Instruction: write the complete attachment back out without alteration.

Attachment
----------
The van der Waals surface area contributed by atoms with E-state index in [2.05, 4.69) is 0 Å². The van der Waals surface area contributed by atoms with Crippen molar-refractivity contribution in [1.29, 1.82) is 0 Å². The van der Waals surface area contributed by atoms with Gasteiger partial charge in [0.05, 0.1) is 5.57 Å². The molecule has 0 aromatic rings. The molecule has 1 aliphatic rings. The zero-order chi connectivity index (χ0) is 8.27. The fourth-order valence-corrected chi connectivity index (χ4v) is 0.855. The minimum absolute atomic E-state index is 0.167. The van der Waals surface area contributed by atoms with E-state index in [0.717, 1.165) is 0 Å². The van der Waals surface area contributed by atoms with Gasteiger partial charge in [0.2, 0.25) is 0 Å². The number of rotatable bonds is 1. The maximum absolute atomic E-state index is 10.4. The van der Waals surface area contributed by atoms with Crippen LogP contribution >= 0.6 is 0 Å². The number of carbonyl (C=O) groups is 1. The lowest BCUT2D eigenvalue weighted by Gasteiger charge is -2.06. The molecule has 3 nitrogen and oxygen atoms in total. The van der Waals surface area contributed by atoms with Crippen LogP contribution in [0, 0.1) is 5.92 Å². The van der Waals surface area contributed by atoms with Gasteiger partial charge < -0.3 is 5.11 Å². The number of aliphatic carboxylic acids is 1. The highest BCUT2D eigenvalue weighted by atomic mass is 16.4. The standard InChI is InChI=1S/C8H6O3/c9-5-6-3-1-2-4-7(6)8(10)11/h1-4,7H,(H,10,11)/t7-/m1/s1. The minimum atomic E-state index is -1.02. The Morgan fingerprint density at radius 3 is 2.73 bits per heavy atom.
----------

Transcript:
The van der Waals surface area contributed by atoms with E-state index in [2.05, 4.69) is 0 Å². The van der Waals surface area contributed by atoms with Crippen molar-refractivity contribution in [1.29, 1.82) is 0 Å². The van der Waals surface area contributed by atoms with Gasteiger partial charge in [0.05, 0.1) is 5.57 Å². The molecule has 0 aromatic rings. The molecule has 1 aliphatic rings. The zero-order chi connectivity index (χ0) is 8.27. The fourth-order valence-corrected chi connectivity index (χ4v) is 0.855. The minimum absolute atomic E-state index is 0.167. The van der Waals surface area contributed by atoms with E-state index in [0.717, 1.165) is 0 Å². The van der Waals surface area contributed by atoms with Gasteiger partial charge in [0.2, 0.25) is 0 Å². The number of rotatable bonds is 1. The maximum absolute atomic E-state index is 10.4. The van der Waals surface area contributed by atoms with Crippen LogP contribution >= 0.6 is 0 Å². The number of carbonyl (C=O) groups is 1. The lowest BCUT2D eigenvalue weighted by Gasteiger charge is -2.06. The molecule has 3 nitrogen and oxygen atoms in total. The van der Waals surface area contributed by atoms with Crippen LogP contribution in [0, 0.1) is 5.92 Å². The van der Waals surface area contributed by atoms with Gasteiger partial charge < -0.3 is 5.11 Å². The number of aliphatic carboxylic acids is 1. The highest BCUT2D eigenvalue weighted by atomic mass is 16.4. The standard InChI is InChI=1S/C8H6O3/c9-5-6-3-1-2-4-7(6)8(10)11/h1-4,7H,(H,10,11)/t7-/m1/s1. The minimum atomic E-state index is -1.02. The Morgan fingerprint density at radius 3 is 2.73 bits per heavy atom.